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On dictionaries(for instance, definitions of awesome and amazing on Cambridge Dictionary), there are no definitions of "awesome" or "amazing" as adverbs (they are only defined as adjectives), but I think native English speakers can use them as adverbs. So I wonder if it is wrong usage because you can't find any adverb definitions of them. For example, is it wrong to say,

  • "The Lakers played amazing tonight" to mean "The Lakers played in an amazing way/extremely well tonight";

and is it wrong to say,

  • "The Lakers played awesome tonight" to mean "The Lakers played in an awesome way/extremely well tonight"?

And another question is, if those two words can be used as adverbs, why isn't this specified on dictionaries?

Context: The Lakers are a famous basketball team.

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    The syntactic principle is the same whichever of good, awesome, confident you include in your utterance (as opposed to well, awesomely, confidently). But whereas using good instead of well here isn't particularly uncommon, using confident instead of confidently would be quite unlikely. Awesome instead of awesomely falls somewhere between those two extremes of "acceptability" - but if you want to be "right", stick to true adverbs. Mar 12 '20 at 16:23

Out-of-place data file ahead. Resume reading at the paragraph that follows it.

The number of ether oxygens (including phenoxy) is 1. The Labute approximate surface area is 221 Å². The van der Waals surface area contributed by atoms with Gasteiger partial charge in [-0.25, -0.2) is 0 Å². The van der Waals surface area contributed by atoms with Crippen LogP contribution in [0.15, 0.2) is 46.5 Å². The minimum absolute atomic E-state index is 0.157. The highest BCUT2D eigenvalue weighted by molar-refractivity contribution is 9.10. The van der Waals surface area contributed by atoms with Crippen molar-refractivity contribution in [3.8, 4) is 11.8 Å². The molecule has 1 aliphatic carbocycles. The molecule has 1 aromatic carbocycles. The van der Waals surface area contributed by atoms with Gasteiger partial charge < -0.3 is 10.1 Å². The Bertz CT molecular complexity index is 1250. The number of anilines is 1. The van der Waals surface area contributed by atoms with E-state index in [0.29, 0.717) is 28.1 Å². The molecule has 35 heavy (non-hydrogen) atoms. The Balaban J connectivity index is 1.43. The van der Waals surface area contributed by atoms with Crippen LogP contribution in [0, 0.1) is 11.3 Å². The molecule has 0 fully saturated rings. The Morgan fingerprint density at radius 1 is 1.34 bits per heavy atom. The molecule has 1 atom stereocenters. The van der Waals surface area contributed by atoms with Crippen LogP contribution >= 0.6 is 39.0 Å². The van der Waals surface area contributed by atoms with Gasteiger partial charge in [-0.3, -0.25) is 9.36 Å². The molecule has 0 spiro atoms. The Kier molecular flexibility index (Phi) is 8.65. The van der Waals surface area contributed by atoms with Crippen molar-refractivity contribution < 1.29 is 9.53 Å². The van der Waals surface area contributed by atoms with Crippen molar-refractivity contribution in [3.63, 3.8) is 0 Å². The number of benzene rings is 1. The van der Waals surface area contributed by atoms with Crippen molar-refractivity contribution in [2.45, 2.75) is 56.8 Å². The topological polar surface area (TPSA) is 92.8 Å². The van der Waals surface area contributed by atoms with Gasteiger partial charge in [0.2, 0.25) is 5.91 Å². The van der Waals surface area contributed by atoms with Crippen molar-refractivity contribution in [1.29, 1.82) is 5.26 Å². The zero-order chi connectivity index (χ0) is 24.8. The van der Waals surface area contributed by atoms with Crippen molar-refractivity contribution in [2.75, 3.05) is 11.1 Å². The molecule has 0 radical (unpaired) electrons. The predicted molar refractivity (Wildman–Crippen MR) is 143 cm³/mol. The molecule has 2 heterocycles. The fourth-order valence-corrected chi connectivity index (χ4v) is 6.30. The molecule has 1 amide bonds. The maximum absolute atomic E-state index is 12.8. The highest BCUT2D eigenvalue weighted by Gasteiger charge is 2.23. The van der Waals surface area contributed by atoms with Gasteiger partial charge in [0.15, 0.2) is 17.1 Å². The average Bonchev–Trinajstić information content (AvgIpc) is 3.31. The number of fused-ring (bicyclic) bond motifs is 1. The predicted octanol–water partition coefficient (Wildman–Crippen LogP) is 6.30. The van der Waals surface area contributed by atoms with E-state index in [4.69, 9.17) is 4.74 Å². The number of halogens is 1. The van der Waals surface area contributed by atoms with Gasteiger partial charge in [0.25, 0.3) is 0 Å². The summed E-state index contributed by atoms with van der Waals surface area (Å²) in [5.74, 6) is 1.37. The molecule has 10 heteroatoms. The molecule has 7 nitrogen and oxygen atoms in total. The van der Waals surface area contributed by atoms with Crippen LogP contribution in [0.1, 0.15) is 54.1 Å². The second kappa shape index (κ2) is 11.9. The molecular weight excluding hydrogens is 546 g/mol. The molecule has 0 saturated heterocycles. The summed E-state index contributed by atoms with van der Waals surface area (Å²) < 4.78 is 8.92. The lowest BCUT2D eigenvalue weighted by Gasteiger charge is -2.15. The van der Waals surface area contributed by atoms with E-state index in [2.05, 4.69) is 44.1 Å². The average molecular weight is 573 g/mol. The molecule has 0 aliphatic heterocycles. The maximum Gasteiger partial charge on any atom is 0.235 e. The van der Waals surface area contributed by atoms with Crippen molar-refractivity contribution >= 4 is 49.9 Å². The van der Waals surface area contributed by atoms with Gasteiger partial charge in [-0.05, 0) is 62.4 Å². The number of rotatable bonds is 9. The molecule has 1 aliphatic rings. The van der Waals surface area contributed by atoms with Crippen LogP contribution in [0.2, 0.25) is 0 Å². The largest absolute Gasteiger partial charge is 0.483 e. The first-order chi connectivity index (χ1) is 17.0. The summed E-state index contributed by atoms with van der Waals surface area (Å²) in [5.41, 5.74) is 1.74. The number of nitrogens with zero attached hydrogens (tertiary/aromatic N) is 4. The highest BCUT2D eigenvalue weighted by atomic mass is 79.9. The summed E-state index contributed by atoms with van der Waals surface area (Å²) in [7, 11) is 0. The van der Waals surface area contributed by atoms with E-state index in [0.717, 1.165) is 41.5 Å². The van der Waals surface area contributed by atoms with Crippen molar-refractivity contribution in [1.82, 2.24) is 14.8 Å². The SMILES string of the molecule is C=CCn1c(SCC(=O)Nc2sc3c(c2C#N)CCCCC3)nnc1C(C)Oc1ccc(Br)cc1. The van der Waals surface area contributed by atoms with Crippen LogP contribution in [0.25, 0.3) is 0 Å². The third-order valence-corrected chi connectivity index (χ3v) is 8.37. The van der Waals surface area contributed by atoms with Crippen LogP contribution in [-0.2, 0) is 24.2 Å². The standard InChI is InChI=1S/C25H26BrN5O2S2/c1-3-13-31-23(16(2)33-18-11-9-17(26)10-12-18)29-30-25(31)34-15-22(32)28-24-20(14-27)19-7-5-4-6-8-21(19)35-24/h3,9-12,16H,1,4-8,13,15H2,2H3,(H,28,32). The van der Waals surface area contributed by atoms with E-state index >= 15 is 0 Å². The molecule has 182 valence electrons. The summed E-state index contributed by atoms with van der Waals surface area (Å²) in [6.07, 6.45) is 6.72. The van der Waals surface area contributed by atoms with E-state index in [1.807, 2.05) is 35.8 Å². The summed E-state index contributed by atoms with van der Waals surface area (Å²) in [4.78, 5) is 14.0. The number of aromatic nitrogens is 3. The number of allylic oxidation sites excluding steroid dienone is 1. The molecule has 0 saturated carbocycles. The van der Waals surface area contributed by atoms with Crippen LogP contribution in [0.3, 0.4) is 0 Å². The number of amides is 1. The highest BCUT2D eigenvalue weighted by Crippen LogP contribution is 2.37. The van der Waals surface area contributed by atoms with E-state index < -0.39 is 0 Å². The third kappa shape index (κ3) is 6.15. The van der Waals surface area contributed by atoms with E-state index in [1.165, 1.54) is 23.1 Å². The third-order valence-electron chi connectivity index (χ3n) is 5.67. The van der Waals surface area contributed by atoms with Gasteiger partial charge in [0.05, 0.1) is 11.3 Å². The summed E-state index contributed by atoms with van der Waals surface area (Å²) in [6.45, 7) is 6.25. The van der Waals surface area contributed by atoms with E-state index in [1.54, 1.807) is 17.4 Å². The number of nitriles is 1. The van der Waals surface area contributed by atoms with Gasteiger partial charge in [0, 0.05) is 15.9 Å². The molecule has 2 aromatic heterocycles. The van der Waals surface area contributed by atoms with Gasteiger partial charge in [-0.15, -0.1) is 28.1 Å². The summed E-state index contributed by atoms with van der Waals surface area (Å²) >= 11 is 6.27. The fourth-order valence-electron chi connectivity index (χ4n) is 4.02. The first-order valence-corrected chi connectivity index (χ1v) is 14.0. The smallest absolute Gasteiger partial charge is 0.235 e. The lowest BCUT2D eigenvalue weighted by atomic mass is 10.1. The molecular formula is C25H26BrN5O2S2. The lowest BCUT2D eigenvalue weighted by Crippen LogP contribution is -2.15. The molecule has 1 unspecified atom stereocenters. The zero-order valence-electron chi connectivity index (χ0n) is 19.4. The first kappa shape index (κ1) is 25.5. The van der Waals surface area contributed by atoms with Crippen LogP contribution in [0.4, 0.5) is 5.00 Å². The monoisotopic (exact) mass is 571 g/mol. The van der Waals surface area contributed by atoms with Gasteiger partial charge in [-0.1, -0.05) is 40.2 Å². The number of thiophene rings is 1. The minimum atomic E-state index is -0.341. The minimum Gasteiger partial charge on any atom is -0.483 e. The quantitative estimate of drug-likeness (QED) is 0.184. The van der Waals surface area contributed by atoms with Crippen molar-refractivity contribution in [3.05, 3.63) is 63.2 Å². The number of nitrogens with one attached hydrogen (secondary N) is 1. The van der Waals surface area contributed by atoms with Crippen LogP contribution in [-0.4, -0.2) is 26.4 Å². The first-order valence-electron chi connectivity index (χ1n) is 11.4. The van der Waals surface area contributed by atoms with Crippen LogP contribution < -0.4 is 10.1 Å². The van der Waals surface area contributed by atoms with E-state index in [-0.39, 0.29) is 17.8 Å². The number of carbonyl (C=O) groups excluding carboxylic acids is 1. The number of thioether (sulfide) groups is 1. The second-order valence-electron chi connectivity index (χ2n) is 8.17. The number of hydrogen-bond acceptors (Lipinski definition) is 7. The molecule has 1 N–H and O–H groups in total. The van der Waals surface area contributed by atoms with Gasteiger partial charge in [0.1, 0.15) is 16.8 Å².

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No, those are adjectives. You could turn them into adverbs and say they played "amazingly" or "awesomely".
Another possibility is to use the words as adjectives: "They played an amazing/awesome game."
You may hear some native speakers use those adjectives as adverbs, but they will sound uneducated to many of us.

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  • We get tired of hearing 'awesome' all the damn time. Alternatives are a good thing. Mar 12 '20 at 16:31

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